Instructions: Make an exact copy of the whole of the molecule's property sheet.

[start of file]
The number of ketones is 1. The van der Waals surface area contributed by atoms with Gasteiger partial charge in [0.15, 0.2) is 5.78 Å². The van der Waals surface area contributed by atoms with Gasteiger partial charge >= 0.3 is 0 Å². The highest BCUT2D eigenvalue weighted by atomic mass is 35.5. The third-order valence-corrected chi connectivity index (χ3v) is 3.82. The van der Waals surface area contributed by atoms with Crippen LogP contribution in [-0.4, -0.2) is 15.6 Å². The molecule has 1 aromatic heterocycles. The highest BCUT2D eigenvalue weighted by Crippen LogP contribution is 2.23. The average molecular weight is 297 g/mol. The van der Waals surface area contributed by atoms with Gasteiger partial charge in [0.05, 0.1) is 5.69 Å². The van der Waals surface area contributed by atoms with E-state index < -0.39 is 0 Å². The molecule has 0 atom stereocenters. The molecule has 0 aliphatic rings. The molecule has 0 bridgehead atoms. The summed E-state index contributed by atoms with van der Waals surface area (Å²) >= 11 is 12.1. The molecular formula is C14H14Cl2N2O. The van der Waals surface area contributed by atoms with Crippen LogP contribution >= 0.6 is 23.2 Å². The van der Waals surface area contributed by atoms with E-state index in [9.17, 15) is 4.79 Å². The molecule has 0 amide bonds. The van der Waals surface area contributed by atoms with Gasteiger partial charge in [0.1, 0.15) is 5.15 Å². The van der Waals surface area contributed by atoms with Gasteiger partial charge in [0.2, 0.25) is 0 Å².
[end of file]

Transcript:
The number of ketones is 1. The van der Waals surface area contributed by atoms with Gasteiger partial charge in [0.15, 0.2) is 5.78 Å². The van der Waals surface area contributed by atoms with Gasteiger partial charge >= 0.3 is 0 Å². The highest BCUT2D eigenvalue weighted by atomic mass is 35.5. The third-order valence-corrected chi connectivity index (χ3v) is 3.82. The van der Waals surface area contributed by atoms with Crippen LogP contribution in [-0.4, -0.2) is 15.6 Å². The molecule has 1 aromatic heterocycles. The highest BCUT2D eigenvalue weighted by Crippen LogP contribution is 2.23. The average molecular weight is 297 g/mol. The van der Waals surface area contributed by atoms with Gasteiger partial charge in [0.05, 0.1) is 5.69 Å². The van der Waals surface area contributed by atoms with E-state index < -0.39 is 0 Å². The molecule has 0 atom stereocenters. The molecule has 0 aliphatic rings. The molecule has 0 bridgehead atoms. The summed E-state index contributed by atoms with van der Waals surface area (Å²) >= 11 is 12.1. The molecular formula is C14H14Cl2N2O. The van der Waals surface area contributed by atoms with Crippen LogP contribution >= 0.6 is 23.2 Å². The van der Waals surface area contributed by atoms with E-state index in [9.17, 15) is 4.79 Å². The molecule has 0 amide bonds. The van der Waals surface area contributed by atoms with Gasteiger partial charge in [0.1, 0.15) is 5.15 Å². The van der Waals surface area contributed by atoms with Gasteiger partial charge in [0.2, 0.25) is 0 Å².